Like Chari, another custom widely practised in rural parts of the State is Aata-Sata, in which two families agree on giving their respective daughters in marriage. In other words, the husband’s sister marries the wife’s brother. The custom guarantees a bride in areas with skewed sex ratios and helps save wedding costs. Often, families honour the deal even if a girl is underage. Be-mel or marriages between couples with huge age difference, with mostly the girl being underage, is also a common practice and involves payment of bride price. In many villages, the marriage of minor girls is solemnised on the sidelines of Maut Ka Khana, a feast in honour of the dead, in which the bereaved family has to provide food not only to relatives and residents of their village but also to people in the adjoining villages. In 2016, an FIR was lodged based on a complaint by the Child Welfare Committee after the marriage of five sisters was held during a Maut Ka Khana event in Asind-Kareda area of Bhilwara district.
Reducing financial burden of weddings
Another practice that is widely prevalent is marrying off all daughters of a family to the sons of another family, says Pappuram Jangid, who belongs to the Badai (carpenter) community and lives in a better furnished house at Hinsla village, barely a kilometre from Nimdi village.
Mr. Jangid’s improved financial condition did not prevent him from fixing the marriage of his daughters to two brothers of another family. His younger daughter Payal, then aged 12, rebelled and convinced him to call off the marriage. She is now preparing for the Rajasthan Administrative Services exam in Jaipur. According to Mr. Jangid, such customs continue to exist as they help save wedding costs and sometimes even avoid dowry.
Payal says in such marriages, the elder sister is usually above 18 years and the ceremony is announced and wedding cards are printed in her name. The underage girls are married off a day earlier or separately the same day.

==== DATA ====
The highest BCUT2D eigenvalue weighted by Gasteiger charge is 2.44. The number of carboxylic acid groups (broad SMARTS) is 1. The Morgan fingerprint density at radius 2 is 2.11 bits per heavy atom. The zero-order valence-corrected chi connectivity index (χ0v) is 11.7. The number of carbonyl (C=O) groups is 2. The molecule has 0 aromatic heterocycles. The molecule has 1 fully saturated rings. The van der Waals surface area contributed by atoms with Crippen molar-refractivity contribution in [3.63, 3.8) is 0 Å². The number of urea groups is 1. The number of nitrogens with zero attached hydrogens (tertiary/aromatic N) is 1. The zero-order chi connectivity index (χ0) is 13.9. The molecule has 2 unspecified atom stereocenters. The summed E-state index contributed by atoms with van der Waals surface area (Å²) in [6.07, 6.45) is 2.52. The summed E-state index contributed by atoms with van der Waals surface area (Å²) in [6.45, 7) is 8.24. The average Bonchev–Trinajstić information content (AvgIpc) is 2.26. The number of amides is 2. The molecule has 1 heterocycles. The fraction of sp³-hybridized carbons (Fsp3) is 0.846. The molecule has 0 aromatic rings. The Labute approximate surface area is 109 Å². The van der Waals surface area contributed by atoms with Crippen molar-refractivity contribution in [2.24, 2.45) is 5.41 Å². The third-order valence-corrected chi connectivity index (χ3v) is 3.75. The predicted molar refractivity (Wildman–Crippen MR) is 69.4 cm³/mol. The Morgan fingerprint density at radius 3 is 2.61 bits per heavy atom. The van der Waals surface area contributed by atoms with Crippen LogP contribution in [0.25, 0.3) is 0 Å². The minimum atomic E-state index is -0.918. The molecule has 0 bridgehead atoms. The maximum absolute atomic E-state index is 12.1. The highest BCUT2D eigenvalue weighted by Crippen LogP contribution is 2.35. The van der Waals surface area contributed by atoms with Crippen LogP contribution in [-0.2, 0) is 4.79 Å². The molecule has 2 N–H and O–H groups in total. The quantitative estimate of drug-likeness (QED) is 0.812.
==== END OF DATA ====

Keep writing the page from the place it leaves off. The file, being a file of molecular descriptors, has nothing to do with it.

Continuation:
According to the UNFPA, child marriage is deeply linked to the economic status of a community. Data from the National Family Health Survey-5 (2019-21) show variations in child marriage in accordance with the household wealth index. A staggering 40% of girls from the lowest wealth quintile were married before 18 years compared with just 8% from the highest quintile.
This clear-cut contrast is evident as one travels through villages dominated by the Meena community, which is classified as a Scheduled Tribe in Rajasthan. Barely 300 metres before Itunda lies Lohar Kalan village. The higher secondary school for girls here tells a story of empowerment. There are almost no dropouts and many girls are also pursuing courses in agriculture and the sciences in nearby secondary schools.
“An important reason behind girls pursuing education is that almost every Meena family has a member either in the Army or in the police force. This financial security has made their education possible in many ways,” says R.K. Meena, a teacher at the higher secondary school in Lohar Kalan.
Communities like the Banjaras remain in extreme poverty as they are unable to compete for the benefits of reservation. They are classified as Other Backward Classes in both Central and State lists, sharing space with dominant, upwardly mobile caste groups like Gujjars and Jats. Most members of the Banjara and Kanjar communities lack even basic identification documents such as Aadhaar and employment cards that are required to access the benefits of government schemes.
A social worker in Bhilwara says enrolling children from the Kanjar community in school is a difficult task as their parents do not have identification documents like birth certificates and Aadhaar cards. According to activists, the only way to stop child marriages in communities that are on the margins of society is by improving their economic and educational status.